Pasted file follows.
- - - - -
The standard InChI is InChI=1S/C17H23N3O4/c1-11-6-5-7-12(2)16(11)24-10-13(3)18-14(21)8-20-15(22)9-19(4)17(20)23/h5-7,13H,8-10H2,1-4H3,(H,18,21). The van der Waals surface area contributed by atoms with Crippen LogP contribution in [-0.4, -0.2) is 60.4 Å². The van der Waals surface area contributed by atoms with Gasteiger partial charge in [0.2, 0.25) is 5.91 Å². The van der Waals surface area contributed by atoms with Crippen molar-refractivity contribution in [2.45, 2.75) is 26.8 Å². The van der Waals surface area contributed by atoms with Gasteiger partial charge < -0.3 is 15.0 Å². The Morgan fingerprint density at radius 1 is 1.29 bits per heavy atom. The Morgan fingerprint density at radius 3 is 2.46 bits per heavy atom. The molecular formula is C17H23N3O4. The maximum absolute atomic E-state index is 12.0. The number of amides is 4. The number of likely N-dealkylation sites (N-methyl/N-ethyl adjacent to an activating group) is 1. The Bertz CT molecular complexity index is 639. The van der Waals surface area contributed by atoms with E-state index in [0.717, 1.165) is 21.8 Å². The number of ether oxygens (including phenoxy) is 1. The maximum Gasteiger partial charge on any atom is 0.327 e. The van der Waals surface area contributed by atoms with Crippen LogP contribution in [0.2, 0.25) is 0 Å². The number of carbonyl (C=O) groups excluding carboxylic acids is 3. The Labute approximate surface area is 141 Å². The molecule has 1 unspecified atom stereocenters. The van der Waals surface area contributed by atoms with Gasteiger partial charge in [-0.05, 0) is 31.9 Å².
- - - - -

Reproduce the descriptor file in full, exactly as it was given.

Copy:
The standard InChI is InChI=1S/C17H23N3O4/c1-11-6-5-7-12(2)16(11)24-10-13(3)18-14(21)8-20-15(22)9-19(4)17(20)23/h5-7,13H,8-10H2,1-4H3,(H,18,21). The van der Waals surface area contributed by atoms with Crippen LogP contribution in [-0.4, -0.2) is 60.4 Å². The van der Waals surface area contributed by atoms with Gasteiger partial charge in [0.2, 0.25) is 5.91 Å². The van der Waals surface area contributed by atoms with Crippen molar-refractivity contribution in [2.45, 2.75) is 26.8 Å². The van der Waals surface area contributed by atoms with Gasteiger partial charge < -0.3 is 15.0 Å². The Morgan fingerprint density at radius 1 is 1.29 bits per heavy atom. The Morgan fingerprint density at radius 3 is 2.46 bits per heavy atom. The molecular formula is C17H23N3O4. The maximum absolute atomic E-state index is 12.0. The number of amides is 4. The number of likely N-dealkylation sites (N-methyl/N-ethyl adjacent to an activating group) is 1. The Bertz CT molecular complexity index is 639. The van der Waals surface area contributed by atoms with E-state index in [0.717, 1.165) is 21.8 Å². The number of ether oxygens (including phenoxy) is 1. The maximum Gasteiger partial charge on any atom is 0.327 e. The van der Waals surface area contributed by atoms with Crippen LogP contribution in [0.2, 0.25) is 0 Å². The number of carbonyl (C=O) groups excluding carboxylic acids is 3. The Labute approximate surface area is 141 Å². The molecule has 1 unspecified atom stereocenters. The van der Waals surface area contributed by atoms with Gasteiger partial charge in [-0.05, 0) is 31.9 Å².